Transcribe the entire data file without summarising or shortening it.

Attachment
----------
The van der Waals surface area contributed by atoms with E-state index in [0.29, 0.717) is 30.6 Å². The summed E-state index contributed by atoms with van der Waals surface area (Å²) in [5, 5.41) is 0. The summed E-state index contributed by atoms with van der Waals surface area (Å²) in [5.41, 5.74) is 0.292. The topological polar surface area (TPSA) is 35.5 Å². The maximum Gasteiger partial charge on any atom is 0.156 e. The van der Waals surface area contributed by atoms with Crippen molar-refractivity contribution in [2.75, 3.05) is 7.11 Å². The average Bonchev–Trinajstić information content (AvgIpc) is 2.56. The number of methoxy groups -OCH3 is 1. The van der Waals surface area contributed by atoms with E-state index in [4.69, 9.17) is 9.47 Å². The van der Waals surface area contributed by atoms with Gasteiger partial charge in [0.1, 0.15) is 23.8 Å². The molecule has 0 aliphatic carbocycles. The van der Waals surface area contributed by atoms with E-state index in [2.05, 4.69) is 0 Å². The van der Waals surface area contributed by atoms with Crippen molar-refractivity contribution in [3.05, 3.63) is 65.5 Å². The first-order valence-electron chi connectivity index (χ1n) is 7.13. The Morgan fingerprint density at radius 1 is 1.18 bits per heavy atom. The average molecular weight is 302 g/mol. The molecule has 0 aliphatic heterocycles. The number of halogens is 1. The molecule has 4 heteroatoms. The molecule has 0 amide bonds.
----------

The van der Waals surface area contributed by atoms with E-state index in [0.29, 0.717) is 30.6 Å². The summed E-state index contributed by atoms with van der Waals surface area (Å²) in [5, 5.41) is 0. The summed E-state index contributed by atoms with van der Waals surface area (Å²) in [5.41, 5.74) is 0.292. The topological polar surface area (TPSA) is 35.5 Å². The maximum Gasteiger partial charge on any atom is 0.156 e. The van der Waals surface area contributed by atoms with Crippen molar-refractivity contribution in [2.75, 3.05) is 7.11 Å². The average Bonchev–Trinajstić information content (AvgIpc) is 2.56. The number of methoxy groups -OCH3 is 1. The van der Waals surface area contributed by atoms with E-state index in [4.69, 9.17) is 9.47 Å². The van der Waals surface area contributed by atoms with Gasteiger partial charge in [0.1, 0.15) is 23.8 Å². The molecule has 0 aliphatic carbocycles. The van der Waals surface area contributed by atoms with E-state index in [2.05, 4.69) is 0 Å². The van der Waals surface area contributed by atoms with Crippen molar-refractivity contribution in [3.05, 3.63) is 65.5 Å². The first-order valence-electron chi connectivity index (χ1n) is 7.13. The Morgan fingerprint density at radius 1 is 1.18 bits per heavy atom. The average molecular weight is 302 g/mol. The molecule has 0 aliphatic heterocycles. The number of halogens is 1. The molecule has 4 heteroatoms. The molecule has 0 amide bonds.